Canadians lead as Aboriginal-dancing Russians trail

VANCOUVER: Canada's Tessa Virtue and Scott Moir surged to the Olympic ice dancing lead as world champions Oksana Domnina and Maxim Shabalin's controversial Aboriginal-themed original dance failed to impress in Vancouver.

A dramatic Spanish Flamenco allowed Virtue and Moir to overtake the Russians who had been leading after the compulsory dance, with the three-time Canadian champions scoring 68.41 points for the programme and 111.15 overall.

The Canadians opened up a 2.60-point advantage on US champions Meryl Davis and Charlie White, who moved into second with their crowd-pleasing Bollywood-themed Indian Dance.

The Americans scored 67.08 for the original dance and 108.55 overall

The Russians toned down their controversial costumes which had offended Australian Aboriginal elders during the European championships.

They lightened their dark bodysuits, cut back on some of the white swirls, although they stuck with their red loin cloths and threw in a few more eucalyptus-style leaves.

But it didn't go down well enough with the judges.

Domnina and Shabalin scored just 62.84 leaving them with an overall 106.60 and putting them 4.55 points behind the leaders in third position going into Monday's free dance final.

"We heard some opinions about it being offensive, and we tried to do it lighter," explained Shabalin.

"We changed it a little bit to make it more authentic and less theatrical.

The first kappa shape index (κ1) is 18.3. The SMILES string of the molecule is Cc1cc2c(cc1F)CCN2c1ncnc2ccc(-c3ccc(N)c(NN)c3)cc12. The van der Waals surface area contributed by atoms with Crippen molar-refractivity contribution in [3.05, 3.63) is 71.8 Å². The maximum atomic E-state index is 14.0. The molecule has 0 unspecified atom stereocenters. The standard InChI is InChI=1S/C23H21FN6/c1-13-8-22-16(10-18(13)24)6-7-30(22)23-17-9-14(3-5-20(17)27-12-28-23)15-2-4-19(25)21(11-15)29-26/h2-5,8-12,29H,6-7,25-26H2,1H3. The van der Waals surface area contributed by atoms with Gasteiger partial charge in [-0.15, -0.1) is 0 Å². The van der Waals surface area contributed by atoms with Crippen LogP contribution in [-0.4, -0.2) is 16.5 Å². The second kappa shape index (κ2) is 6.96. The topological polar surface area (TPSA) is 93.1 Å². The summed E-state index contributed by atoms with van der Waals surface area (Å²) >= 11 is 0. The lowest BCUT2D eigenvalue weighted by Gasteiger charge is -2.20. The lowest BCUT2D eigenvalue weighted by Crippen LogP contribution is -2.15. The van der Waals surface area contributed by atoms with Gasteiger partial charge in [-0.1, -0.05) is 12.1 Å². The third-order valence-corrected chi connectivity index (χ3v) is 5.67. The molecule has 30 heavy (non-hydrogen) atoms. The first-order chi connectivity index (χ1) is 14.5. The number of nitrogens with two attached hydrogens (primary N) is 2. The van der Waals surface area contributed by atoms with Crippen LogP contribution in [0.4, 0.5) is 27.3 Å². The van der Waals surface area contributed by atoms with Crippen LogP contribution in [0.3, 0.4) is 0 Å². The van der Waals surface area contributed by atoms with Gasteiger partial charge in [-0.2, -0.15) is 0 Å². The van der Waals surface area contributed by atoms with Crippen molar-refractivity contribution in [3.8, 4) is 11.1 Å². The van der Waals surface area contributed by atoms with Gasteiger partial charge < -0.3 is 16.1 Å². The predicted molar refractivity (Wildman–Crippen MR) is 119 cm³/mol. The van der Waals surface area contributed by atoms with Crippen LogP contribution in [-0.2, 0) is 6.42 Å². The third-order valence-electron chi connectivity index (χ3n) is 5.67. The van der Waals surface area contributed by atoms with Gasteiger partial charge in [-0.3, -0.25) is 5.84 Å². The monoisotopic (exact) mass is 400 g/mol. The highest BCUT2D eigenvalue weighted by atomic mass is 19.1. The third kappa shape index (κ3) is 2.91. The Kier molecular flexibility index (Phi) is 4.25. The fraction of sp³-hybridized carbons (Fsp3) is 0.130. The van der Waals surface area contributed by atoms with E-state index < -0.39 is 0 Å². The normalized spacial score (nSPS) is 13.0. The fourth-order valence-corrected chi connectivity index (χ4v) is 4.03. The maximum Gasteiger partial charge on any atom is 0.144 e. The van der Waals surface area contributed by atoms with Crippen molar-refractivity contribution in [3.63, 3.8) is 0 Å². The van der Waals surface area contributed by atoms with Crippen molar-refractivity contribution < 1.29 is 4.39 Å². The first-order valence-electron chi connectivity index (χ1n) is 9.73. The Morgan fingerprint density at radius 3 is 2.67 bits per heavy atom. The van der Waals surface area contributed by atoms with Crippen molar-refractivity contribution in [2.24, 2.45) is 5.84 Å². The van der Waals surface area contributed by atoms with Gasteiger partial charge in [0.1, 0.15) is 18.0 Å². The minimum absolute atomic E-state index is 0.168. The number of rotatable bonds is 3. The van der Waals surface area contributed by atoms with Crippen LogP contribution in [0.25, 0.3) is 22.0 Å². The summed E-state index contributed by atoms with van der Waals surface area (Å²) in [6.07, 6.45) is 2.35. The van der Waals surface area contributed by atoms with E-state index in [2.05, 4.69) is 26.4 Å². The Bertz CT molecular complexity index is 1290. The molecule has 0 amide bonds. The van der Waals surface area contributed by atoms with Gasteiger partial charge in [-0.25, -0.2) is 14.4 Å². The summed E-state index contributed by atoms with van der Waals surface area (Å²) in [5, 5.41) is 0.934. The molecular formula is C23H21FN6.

"We changed our routine about five to 10 percent, but we always do this after every competition to try and improve.

"Our whole intention when we chose this music was to be fair and friendly, we didn't want to offend anyone,"

He said they had made the changes after their coach Natalia Linichuk did a bit more research.

"Natalia had a lot of research with people who know this culture. We did big research in the beginning of the season."

He added: "You can't be 100 percent authentic."

Virtue was delighted with their performance as they bid for Canada's first ice dancing gold.

"It felt amazing," said Virtue. "We just stayed in the moment every step. We were actually quite relaxed. We feel like all of Canada is on the ice with us."

Moir said: "We do like our chances. Meryl and Charlie and us - we're part of the new ice dance system, and that's the way it should be."

Russia look set to leave Vancouver without a figure skating title for the first time in 46 years with Domnina and Shabalin having a large gap to make up going into the final round of three.

Teams from Russia or the former Soviet Union have won all but two of the Olympic titles since it was introduced to the Olympics in 1976.